Sandkaker / Norwegian “Sand cakes”

by convivialist

sandkaker tins

On today’s Christmas dessert table stood the traditional Norwegian Sandkaker or “Sand cakes”. The recipe is an old family one, coming from the baking legend, Auntie Esther. It makes a very simple, yet rich and buttery tart-shell like cookie, which actually can be filled with fruit, cream or pudding, similar to a mini-tart. In our family, though, we just eat them plain, which I find more than ok and an interesting alternative to standard holiday sugar cookies.

A major part of the appeal of Sandkaker is the adorable tins in which they are baked. My mother has a healthy stash of them, some older and less sanitary-looking than others. Auntie Esther always claimed that no butter was needed before pressing the dough into the forms. Important, however, is that they should not be washed between uses, so that they remain well-seasoned and can more easily release the finished cookies. Next time I might go the way of washing, buttering and flouring them, as it was a bit difficult to get the cakes out of the forms in the end. Nevertheless, they are a delicious example of Nordic holiday tastes. Happy Christmas!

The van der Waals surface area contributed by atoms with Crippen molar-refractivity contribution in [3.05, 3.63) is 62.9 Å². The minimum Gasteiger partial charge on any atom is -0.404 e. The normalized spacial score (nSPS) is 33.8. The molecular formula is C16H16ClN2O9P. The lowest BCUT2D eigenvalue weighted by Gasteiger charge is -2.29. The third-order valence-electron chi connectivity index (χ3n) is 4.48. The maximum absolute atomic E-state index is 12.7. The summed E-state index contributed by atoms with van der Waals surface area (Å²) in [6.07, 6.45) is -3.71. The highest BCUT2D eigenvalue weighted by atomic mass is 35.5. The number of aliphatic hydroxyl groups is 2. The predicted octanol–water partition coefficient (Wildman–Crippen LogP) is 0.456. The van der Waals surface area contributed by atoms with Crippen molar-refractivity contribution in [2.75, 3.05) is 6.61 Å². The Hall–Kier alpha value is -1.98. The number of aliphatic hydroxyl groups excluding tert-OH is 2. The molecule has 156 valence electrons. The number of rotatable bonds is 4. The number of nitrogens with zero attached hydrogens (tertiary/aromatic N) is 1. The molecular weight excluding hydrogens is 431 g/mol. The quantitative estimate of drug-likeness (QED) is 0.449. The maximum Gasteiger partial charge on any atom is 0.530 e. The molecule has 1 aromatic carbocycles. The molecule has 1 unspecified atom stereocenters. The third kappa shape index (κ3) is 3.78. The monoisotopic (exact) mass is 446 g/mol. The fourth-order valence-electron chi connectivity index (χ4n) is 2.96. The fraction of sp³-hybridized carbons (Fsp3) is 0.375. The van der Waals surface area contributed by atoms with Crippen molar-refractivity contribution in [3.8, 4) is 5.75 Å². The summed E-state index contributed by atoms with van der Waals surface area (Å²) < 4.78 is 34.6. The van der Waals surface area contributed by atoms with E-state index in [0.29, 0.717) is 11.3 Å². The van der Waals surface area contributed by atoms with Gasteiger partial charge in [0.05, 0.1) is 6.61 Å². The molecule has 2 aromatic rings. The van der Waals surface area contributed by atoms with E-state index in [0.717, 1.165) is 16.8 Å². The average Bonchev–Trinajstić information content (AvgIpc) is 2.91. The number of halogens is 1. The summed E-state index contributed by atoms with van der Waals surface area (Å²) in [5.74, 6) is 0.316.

Recipe: Sandkaker

1 pound (454 grams) butter at room temperature

1 ½ cups  (250 grams) sugar

2 egg whites

3 ½ cups (450 grams) flour

2 tsp almond extract

2 tsp vanilla extract

1. Cream together butter and sugar. Add egg whites and mix well. Stir in extracts and flour.

2. Bring dough together quickly into a ball, cover with plastic wrap and refrigerate for at least one hour, ideally overnight.

3. Preheat oven to 350° F (175°C). Cut off a small piece of dough, form into a small disk and press evenly into the form, as if it were a pie base. Repeat with all forms.

4. Place the forms onto a baking tray and into the oven.

5. Bake for 10-12 minutes, remove from oven and turn tins upside down so that as they cool, the cakes are released.